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The Case Against Grades

The Case Against Grades
November 2011 The Case Against Grades By Alfie Kohn [This is a slightly expanded version of the published article.] "I remember the first time that a grading rubric was attached to a piece of my writing….Suddenly all the joy was taken away. I was writing for a grade -- I was no longer exploring for me. -- Claire, a student (in Olson, 2006) By now enough has been written about academic assessment to fill a library, but when you stop to think about it, the whole enterprise really amounts to a straightforward two-step dance. You say the devil is in the details? Why tests are not a particularly useful way to assess student learning (at least the kind that matters), and what thoughtful educators do instead, are questions that must wait for another day. The Effects of Grading In the 1980s and ‘90s, educational psychologists systematically studied the effects of grades. * Grades tend to diminish students’ interest in whatever they’re learning. Why Grading Is Inherently Problematic

20 End of the Year Reflection Questions Here are 20 questions to help you and your students reflect on the school year. You could use these informally for discussion when you have a few minutes or for a more personal reflection experience, take a few of your favorites to use for a survey or as writing/journal prompts. There is also a list of reflection questions for teachers here.What is something we did this year that you think you will remember for the rest of your life? Bloom's Digital Taxonomy This is the introduction to Bloom's Digital Taxonomy. The different taxonomical levels can be viewed individually via the navigation bar or below this introduction as embedded pages. This is an update to Bloom's Revised Taxonomy which attempts to account for the new behaviours and actions emerging as technology advances and becomes more ubiquitous. Bloom's Revised Taxonomy describes many traditional classroom practices, behaviours and actions, but does not account for the new processes and actions associated with Web 2.0 technologies, infowhelm (the exponential growth in information), increasing ubiquitous personal technologies or cloud computing.Bloom's Digital Taxonomy isn't about the tools or technologies rather it is about using these to facilitate learning. Outcomes on rubrics are measured by competence of use and most importantly the quality of the process or product.

How About Better Parents? How do we know? Every three years, the Organization for Economic Cooperation and Development, or O.E.C.D., conducts exams as part of the Program for International Student Assessment, or PISA, which tests 15-year-olds in the world’s leading industrialized nations on their reading comprehension and ability to use what they’ve learned in math and science to solve real problems — the most important skills for succeeding in college and life. America’s 15-year-olds have not been distinguishing themselves in the PISA exams compared with students in Singapore, Finland and Shanghai. To better understand why some students thrive taking the PISA tests and others do not, Andreas Schleicher, who oversees the exams for the O.E.C.D., was encouraged by the O.E.C.D. countries to look beyond the classrooms. Yes, students from more well-to-do households are more likely to have more involved parents. The kind of parental involvement matters, as well.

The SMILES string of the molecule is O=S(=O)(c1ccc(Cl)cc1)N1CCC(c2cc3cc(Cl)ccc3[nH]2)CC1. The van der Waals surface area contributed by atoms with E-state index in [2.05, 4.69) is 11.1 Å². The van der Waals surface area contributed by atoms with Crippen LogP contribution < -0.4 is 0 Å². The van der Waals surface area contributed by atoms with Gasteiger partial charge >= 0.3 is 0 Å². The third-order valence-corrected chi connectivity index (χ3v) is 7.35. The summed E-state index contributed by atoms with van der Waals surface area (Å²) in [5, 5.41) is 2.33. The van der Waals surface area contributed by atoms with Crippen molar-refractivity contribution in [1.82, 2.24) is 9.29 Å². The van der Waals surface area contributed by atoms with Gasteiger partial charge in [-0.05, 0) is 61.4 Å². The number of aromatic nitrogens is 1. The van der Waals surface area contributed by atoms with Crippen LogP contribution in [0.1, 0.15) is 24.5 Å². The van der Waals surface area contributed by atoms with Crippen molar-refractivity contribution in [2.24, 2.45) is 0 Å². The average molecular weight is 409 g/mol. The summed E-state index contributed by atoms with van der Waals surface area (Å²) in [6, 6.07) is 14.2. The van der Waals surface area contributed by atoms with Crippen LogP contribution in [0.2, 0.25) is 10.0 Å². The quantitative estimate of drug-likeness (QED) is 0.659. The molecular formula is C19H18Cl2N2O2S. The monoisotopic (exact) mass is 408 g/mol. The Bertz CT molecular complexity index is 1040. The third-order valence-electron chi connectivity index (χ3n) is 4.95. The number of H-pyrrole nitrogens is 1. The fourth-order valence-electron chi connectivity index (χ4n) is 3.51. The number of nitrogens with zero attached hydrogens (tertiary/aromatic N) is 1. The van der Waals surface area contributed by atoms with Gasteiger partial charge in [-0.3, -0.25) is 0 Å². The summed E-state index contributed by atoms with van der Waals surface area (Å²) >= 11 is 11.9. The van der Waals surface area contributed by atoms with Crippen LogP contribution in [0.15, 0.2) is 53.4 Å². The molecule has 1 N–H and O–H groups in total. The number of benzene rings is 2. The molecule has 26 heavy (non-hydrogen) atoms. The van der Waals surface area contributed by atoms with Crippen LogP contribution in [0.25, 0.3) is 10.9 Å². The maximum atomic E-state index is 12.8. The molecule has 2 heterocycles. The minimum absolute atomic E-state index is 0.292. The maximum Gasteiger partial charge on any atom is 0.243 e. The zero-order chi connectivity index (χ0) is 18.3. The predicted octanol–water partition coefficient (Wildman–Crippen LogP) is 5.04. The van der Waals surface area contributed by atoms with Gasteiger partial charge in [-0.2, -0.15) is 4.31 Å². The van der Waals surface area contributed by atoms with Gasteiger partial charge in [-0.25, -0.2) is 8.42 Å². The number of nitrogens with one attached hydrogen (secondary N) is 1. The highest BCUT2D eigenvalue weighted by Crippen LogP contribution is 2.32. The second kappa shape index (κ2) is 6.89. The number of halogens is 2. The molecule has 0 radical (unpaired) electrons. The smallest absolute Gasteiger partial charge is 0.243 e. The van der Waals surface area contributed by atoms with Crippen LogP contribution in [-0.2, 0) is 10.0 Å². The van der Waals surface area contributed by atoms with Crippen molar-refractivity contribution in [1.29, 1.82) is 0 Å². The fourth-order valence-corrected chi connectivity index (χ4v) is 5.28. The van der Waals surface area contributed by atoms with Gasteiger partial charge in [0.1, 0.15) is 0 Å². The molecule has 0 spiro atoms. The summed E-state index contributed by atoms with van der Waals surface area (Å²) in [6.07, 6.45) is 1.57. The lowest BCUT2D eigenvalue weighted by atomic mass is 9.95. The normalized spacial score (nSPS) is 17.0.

Session 161 – What is progress? How can we achieve it? Date: Thursday 25th July 2013 Host: @MsFindlater Session Title: What is progress? How can we achieve it? Summary Google Classroom Hacks - TeachingForward With the launch of Google Classroom last month, we’ve been seeing a significant spike in the number of teachers at our middle and high school moving towards using Google Apps with students this year compared to last. Since Classroom is built upon the foundation of Google Drive, having a thorough understanding how Drive works with different platforms is helpful when navigating questions from staff and students. I’ve compiled together some common workflow questions that have arisen this year, some of which may be resolved as Classroom continue to be refined and developed by the folks at Google. Until that time, here are some work-arounds that help to make Google Classroom a viable option for use with students now.

iPads Are The Worst Technology They'll Ever Use - iPads Are The Worst Technology They’ll Ever Use by Terry Heick iPads are the worst technology students will ever use. The Three T's of Continuous Professional Development - HuntingEnglishHuntingEnglish All the evidence indicates that teachers develop intensively in their first couple of years of teaching and that they then plateau in their development, regardless of the intricate plans for continuous professional development (CPD) that schools construct. This was my personal experience. You conquer the struggles of simply managing your class and then you simply get on. You have subject content to learn; exams to grapple with; students to chase up, reports to write, plans to hastily cobble together and much more. There are so many pressures, and so little time, that genuine self-improvement is a struggle. In these conditions CPD can’t hope to make much difference.

The Challenges and Realities of Inquiry-Based Learning Inquiry Learning Teaching Strategies Getty By Thom Markham Teachers in a rural southeast Michigan high school were recently discussing the odd behavior of the senior class.